January 2009

IZA DP No. 3960: Sick of Your Colleagues' Absence?

published in: Journal of European Economic Association, 2009, 7 (2–3), 1–12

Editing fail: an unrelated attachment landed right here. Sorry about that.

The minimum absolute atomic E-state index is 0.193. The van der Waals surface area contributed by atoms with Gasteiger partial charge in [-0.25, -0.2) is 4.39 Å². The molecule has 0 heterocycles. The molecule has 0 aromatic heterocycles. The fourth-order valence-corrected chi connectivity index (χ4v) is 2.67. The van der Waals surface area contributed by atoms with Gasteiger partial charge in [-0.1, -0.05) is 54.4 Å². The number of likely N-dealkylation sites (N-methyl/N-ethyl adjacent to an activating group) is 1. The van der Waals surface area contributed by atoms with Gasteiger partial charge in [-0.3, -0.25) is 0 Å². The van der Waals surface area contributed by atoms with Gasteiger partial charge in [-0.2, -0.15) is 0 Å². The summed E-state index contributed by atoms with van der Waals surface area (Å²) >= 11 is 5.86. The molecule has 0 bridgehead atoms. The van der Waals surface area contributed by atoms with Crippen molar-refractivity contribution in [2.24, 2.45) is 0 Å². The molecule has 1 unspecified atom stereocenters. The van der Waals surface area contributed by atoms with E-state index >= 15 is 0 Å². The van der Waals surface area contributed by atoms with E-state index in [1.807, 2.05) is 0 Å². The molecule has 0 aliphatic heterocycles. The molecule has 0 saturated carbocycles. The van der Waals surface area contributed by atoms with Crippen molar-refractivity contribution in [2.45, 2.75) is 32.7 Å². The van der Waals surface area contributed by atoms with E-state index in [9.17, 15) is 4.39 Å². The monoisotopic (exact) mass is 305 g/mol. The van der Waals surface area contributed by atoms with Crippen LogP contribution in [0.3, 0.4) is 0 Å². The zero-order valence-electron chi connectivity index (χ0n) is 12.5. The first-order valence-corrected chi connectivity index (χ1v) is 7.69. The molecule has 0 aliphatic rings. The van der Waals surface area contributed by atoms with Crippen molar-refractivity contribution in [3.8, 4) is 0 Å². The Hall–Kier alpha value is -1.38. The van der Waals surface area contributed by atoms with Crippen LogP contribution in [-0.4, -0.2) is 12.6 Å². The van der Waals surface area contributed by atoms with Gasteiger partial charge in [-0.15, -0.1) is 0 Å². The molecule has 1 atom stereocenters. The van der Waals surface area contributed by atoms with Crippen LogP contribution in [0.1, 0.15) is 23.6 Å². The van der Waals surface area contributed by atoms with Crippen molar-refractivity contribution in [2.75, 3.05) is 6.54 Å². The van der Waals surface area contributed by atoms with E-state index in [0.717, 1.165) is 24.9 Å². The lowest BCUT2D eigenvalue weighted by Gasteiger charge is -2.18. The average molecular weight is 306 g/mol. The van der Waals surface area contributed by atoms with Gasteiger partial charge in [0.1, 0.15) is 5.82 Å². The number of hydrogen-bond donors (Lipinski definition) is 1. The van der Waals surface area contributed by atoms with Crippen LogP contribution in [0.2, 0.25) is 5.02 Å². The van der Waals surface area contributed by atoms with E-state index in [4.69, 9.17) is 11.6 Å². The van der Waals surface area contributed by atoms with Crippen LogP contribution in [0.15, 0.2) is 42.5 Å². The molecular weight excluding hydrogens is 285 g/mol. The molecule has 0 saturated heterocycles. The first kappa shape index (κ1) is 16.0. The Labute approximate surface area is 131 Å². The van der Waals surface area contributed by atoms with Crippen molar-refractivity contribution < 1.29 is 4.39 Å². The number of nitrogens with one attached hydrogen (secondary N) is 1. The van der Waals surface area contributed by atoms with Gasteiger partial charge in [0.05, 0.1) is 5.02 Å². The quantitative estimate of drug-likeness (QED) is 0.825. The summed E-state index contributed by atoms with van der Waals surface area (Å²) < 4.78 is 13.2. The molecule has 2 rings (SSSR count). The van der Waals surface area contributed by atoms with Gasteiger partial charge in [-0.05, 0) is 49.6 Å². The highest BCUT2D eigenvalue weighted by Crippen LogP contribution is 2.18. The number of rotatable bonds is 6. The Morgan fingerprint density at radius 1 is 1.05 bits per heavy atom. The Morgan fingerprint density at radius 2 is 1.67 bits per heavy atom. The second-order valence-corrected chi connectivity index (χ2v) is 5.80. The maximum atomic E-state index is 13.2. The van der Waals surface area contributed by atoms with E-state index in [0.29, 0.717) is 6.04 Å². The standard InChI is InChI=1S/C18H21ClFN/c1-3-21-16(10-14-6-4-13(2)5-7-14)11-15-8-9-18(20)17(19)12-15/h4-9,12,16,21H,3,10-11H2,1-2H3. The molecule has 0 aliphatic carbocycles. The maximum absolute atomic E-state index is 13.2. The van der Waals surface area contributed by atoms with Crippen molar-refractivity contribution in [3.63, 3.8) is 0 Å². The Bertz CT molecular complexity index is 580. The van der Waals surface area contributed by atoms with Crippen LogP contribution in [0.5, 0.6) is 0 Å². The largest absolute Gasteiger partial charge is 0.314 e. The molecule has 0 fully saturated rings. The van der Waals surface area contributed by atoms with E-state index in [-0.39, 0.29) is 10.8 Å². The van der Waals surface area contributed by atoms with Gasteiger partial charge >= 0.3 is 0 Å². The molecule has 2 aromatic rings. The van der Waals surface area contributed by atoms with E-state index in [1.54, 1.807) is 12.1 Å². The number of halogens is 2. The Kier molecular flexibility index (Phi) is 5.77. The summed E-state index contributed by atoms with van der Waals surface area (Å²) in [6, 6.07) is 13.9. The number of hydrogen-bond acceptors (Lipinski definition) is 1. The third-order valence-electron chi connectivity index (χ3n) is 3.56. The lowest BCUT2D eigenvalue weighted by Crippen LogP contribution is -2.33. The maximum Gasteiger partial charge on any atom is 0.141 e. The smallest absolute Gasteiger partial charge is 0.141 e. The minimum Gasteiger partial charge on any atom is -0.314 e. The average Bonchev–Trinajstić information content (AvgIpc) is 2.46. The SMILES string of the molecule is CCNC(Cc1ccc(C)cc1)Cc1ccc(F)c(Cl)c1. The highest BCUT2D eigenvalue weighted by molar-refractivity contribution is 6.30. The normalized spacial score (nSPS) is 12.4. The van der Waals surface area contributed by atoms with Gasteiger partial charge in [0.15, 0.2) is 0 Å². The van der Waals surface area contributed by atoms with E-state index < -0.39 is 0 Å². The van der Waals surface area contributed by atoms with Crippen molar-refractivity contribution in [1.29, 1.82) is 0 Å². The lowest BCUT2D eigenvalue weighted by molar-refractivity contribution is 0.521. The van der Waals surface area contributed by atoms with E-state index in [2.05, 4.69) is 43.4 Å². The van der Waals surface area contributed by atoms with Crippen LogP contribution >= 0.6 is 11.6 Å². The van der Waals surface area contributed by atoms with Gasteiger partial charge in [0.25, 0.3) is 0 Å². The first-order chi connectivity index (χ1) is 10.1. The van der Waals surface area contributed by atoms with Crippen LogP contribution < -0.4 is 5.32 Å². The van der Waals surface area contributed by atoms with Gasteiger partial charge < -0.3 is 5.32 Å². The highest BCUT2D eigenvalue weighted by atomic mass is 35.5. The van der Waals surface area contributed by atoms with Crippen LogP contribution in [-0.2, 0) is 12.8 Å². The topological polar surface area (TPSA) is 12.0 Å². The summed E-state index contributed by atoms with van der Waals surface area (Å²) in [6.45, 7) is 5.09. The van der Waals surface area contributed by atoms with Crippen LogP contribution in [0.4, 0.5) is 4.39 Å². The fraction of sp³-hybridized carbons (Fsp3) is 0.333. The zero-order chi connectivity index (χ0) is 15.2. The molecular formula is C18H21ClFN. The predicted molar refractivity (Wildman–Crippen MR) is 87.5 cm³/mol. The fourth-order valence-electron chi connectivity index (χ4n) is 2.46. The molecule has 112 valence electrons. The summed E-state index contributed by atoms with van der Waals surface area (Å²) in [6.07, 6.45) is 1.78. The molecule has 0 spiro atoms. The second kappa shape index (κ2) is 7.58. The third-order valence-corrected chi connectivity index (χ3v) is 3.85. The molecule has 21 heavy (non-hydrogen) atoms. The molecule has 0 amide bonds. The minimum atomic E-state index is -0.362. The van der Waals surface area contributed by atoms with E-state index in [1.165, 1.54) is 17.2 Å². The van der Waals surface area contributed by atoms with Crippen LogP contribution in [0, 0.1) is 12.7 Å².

We utilize a large-scale randomized social experiment to identify how coworkers affect each other's effort as measured by work absence. The experiment altered the work absence incentives for half of all employees living in Göteborg, Sweden. Using administrative data we are able to recover the treatment status of all workers in more than 3,000 workplaces. We first document that employees in workplaces with a high proportion treated coworkers increase their own absence level significantly. We then examine the heterogeneity of the treatment effect in order to explore what mechanisms are underlying the peer effect. While a strong effect of having a high proportion of treated coworkers is found for the nontreated workers, no significant effects are found for the treated workers. These results suggest that pure altruistic social preferences can be ruled out as the main motivator for the behaviour of a nonnegligible proportion of the employees in our sample.